The leveraged lending market is seeing increased risks for financial institutions. Here are a few tips to help you manage risks effectively in the current business environment.
Financial institutions are under a significant amount of pressure. They’re constantly working to balance risks and opportunities in order to manage their portfolios and drive future growth.
Below, we highlight the increased risks in the leveraged lending market and suggest activities that can help financial institutions ensure they’re managing their risks effectively.
Leveraged lending market
The leveraged lending market has seen increased stress over the past year, with significant impact from the effects of COVID-19 and new concerns still emerging. Leveraged lending refers to a transaction where the borrower’s post-financing leverage, when measured by debt-to-assets, debt-to-equity, cash flow-to-total debt, or other such standards unique to a specific industry, significantly exceed industry norms for leverage.
Increasing market stress
The U.S. leveraged loan default rate is expected to increase to 4.76% by the end of 2021 from its current level of 3.89%. The default rate peak is expected at less than 6%, but the default cycle could extend for another one to two years. Balance sheet maneuvers, specifically covenant waivers and extensions, are expected to remain elevated.
For industry sectors, market participants expect relative performance to be better for the technology, healthcare, communication services, and consumer discretionary sectors. Conversely, higher risks are seen in the retail, oil and gas, and leisure/lodging sectors.
Growing risk for leveraged lending
As a result of various economic and market issues, banks and other financial institutions have seen an increase in defaults within their leveraged loan portfolios. This has led to a tightening of credit within the leveraged lending market.
Financial institutions that take the time to strengthen their monitoring of higher risk borrowers will be better able to decrease the likelihood of future losses occurring.
This is somewhat of a reversal from a year or two ago when community banks were looking to get into leveraged lending. Now, financial institutions are pumping the brakes — tightening up credit underwriting and suggesting that the market may experience a downturn in the short term.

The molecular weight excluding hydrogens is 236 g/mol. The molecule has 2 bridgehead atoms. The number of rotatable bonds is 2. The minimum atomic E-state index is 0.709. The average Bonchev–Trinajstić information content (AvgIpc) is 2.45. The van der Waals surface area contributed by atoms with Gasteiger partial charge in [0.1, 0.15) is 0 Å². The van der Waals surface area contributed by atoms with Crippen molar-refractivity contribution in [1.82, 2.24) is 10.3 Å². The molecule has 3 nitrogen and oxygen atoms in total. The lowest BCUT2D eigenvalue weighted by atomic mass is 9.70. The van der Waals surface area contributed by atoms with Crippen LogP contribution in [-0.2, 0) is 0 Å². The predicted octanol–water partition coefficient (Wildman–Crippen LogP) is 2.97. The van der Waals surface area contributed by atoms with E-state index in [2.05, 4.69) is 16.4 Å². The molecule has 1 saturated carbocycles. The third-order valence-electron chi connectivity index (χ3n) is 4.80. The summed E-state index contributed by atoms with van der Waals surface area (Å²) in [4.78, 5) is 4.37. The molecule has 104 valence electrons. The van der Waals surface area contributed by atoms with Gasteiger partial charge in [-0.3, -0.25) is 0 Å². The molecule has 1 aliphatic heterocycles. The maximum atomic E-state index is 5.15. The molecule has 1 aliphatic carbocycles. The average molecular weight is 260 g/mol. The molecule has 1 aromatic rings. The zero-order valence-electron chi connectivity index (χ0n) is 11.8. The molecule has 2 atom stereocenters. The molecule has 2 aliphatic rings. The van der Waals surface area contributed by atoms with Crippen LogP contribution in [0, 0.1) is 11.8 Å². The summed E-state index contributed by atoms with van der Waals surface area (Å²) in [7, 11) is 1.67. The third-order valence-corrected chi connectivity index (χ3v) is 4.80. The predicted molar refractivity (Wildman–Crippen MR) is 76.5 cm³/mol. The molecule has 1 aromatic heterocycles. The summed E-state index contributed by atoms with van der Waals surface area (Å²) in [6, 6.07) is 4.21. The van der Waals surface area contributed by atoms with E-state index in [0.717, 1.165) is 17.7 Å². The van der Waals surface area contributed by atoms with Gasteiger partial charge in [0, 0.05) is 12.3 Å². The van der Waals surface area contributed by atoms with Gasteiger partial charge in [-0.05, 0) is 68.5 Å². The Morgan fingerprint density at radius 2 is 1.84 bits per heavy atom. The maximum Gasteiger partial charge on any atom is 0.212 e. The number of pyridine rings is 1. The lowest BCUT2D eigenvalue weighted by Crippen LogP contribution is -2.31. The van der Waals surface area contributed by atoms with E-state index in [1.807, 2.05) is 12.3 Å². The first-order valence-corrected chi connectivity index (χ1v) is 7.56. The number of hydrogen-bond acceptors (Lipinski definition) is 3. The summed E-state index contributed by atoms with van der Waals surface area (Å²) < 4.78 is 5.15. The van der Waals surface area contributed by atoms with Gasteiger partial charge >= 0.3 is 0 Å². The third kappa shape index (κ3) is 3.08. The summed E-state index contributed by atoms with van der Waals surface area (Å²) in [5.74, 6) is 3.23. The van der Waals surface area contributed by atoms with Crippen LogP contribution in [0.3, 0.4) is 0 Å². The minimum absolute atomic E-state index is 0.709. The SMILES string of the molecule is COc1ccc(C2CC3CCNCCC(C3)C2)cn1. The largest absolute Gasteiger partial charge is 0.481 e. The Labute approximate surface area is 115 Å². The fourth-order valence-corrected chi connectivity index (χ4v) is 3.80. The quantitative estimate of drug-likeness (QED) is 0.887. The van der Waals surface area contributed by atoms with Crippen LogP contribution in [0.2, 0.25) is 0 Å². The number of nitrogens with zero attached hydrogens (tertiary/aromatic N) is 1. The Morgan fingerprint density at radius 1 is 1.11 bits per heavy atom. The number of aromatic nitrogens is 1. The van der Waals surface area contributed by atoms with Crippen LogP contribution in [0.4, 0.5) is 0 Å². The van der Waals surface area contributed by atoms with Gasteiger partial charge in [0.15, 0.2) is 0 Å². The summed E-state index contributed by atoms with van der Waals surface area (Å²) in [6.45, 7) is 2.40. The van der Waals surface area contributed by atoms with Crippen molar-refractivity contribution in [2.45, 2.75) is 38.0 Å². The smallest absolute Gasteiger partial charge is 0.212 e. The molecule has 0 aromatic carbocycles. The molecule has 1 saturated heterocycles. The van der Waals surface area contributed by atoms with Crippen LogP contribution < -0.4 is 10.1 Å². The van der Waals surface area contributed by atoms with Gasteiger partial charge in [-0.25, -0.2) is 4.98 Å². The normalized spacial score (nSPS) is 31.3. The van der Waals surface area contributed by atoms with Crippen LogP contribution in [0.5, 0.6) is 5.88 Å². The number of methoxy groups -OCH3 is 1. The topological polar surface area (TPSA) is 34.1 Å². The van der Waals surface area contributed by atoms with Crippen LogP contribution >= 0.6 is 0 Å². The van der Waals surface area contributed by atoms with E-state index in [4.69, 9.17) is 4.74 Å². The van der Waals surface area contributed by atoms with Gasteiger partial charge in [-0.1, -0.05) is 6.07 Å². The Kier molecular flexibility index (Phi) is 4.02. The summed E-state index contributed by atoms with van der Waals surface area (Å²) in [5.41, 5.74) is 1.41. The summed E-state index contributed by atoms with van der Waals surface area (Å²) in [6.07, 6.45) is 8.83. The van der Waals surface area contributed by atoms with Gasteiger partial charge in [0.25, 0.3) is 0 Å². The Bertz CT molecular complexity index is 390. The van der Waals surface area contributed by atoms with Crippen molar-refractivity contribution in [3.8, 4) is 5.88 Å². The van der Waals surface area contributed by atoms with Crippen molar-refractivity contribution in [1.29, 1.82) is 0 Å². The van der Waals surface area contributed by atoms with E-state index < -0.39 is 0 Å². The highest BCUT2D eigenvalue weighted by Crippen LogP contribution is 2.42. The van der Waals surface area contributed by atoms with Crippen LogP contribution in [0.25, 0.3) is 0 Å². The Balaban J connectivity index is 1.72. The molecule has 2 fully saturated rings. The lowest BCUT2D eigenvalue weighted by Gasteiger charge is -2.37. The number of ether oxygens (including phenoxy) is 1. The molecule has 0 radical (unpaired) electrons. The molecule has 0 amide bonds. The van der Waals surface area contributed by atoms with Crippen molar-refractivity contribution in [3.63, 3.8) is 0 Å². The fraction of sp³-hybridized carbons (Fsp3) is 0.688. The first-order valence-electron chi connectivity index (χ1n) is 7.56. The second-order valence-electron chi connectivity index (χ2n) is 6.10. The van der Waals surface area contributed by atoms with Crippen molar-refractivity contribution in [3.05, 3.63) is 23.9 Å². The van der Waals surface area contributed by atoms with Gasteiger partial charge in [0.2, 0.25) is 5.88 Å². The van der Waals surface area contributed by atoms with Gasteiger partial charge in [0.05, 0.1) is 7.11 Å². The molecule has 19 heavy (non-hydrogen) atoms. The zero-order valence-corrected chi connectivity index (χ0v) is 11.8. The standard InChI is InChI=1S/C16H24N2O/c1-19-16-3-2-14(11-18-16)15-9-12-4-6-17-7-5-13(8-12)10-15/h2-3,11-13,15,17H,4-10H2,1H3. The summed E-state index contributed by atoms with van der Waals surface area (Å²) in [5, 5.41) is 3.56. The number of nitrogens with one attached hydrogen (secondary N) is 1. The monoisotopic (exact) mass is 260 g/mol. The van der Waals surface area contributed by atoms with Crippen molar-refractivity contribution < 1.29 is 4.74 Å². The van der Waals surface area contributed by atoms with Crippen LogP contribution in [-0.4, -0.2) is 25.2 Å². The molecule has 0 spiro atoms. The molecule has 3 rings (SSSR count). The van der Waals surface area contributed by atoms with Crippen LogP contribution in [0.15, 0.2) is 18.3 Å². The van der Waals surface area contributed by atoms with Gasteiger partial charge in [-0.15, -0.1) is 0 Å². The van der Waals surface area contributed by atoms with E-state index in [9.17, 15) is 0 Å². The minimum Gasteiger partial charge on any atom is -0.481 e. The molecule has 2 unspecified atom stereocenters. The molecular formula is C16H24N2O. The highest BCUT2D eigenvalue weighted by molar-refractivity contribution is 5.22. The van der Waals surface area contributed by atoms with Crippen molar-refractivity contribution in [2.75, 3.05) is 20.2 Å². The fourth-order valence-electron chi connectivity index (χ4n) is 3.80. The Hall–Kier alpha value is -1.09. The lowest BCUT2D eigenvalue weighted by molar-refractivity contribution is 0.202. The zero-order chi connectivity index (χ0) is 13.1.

What can financial institutions do to mitigate leveraged lending risks?
For financial institutions with leveraged lending portfolios, mitigating risk will become a major factor in success, particularly if market stress continues well into 2021. In order to manage risks more proactively, financial institutions should monitor their borrowers’ financial performance more closely. This could include activities, such as:
- Reviewing financials more frequently than in the past, such as reviewing a borrower’s financial results quarterly rather than annually.
- Increasing scrutiny with accounts receivables, inventory and fixed asset capitalizations are monitored effectively to ensure credit quality is maintained, and that losses and delinquencies do not mount.
- Monitoring accounts payables listings to ensure the borrower is not extending terms with vendor relationships.
- Conducting more frequent meetings or site visits (i.e. biannually rather than annually or every 18 months) with borrowers to ensure the institution fully understands the customers business, any new business ventures that the customer is expending cash on not included in the lending relationship that could place stress on the balance sheet, as well as further understanding the key and their actions to mitigate risks related to their line of business.
- Financial institutions that take the time to strengthen their monitoring of higher risk borrowers will be better able to manage more volatile market conditions and decrease the likelihood of future losses occurring.
Managing your risks to create new opportunities
We’ve worked with numerous banks and credit unions to manage and evaluate credit risks. If you’d like more information on leveraged lending concerns or additional credit risks, please contact your local Plante Moran business advisor.